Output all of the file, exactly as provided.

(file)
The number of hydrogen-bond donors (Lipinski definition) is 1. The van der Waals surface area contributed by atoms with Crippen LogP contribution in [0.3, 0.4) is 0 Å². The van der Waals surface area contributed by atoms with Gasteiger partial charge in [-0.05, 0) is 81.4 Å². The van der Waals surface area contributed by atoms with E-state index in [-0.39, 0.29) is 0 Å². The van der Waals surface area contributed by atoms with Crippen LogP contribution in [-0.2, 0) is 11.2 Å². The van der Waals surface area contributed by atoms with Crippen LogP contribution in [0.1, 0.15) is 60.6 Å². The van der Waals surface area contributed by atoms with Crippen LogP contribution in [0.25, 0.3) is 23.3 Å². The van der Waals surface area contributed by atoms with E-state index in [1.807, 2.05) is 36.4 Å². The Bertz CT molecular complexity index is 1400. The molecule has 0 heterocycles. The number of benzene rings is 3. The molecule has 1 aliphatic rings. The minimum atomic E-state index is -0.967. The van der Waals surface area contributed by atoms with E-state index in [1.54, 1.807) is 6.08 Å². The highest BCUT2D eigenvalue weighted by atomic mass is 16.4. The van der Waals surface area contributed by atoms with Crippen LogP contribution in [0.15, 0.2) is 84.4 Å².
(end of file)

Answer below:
The number of hydrogen-bond donors (Lipinski definition) is 1. The van der Waals surface area contributed by atoms with Crippen LogP contribution in [0.3, 0.4) is 0 Å². The van der Waals surface area contributed by atoms with Gasteiger partial charge in [-0.05, 0) is 81.4 Å². The van der Waals surface area contributed by atoms with E-state index in [-0.39, 0.29) is 0 Å². The van der Waals surface area contributed by atoms with Crippen LogP contribution in [-0.2, 0) is 11.2 Å². The van der Waals surface area contributed by atoms with Crippen LogP contribution in [0.1, 0.15) is 60.6 Å². The van der Waals surface area contributed by atoms with Crippen LogP contribution in [0.25, 0.3) is 23.3 Å². The van der Waals surface area contributed by atoms with E-state index in [1.807, 2.05) is 36.4 Å². The Bertz CT molecular complexity index is 1400. The molecule has 0 heterocycles. The number of benzene rings is 3. The molecule has 1 aliphatic rings. The minimum atomic E-state index is -0.967. The van der Waals surface area contributed by atoms with E-state index in [1.54, 1.807) is 6.08 Å². The highest BCUT2D eigenvalue weighted by atomic mass is 16.4. The van der Waals surface area contributed by atoms with Crippen LogP contribution in [0.15, 0.2) is 84.4 Å².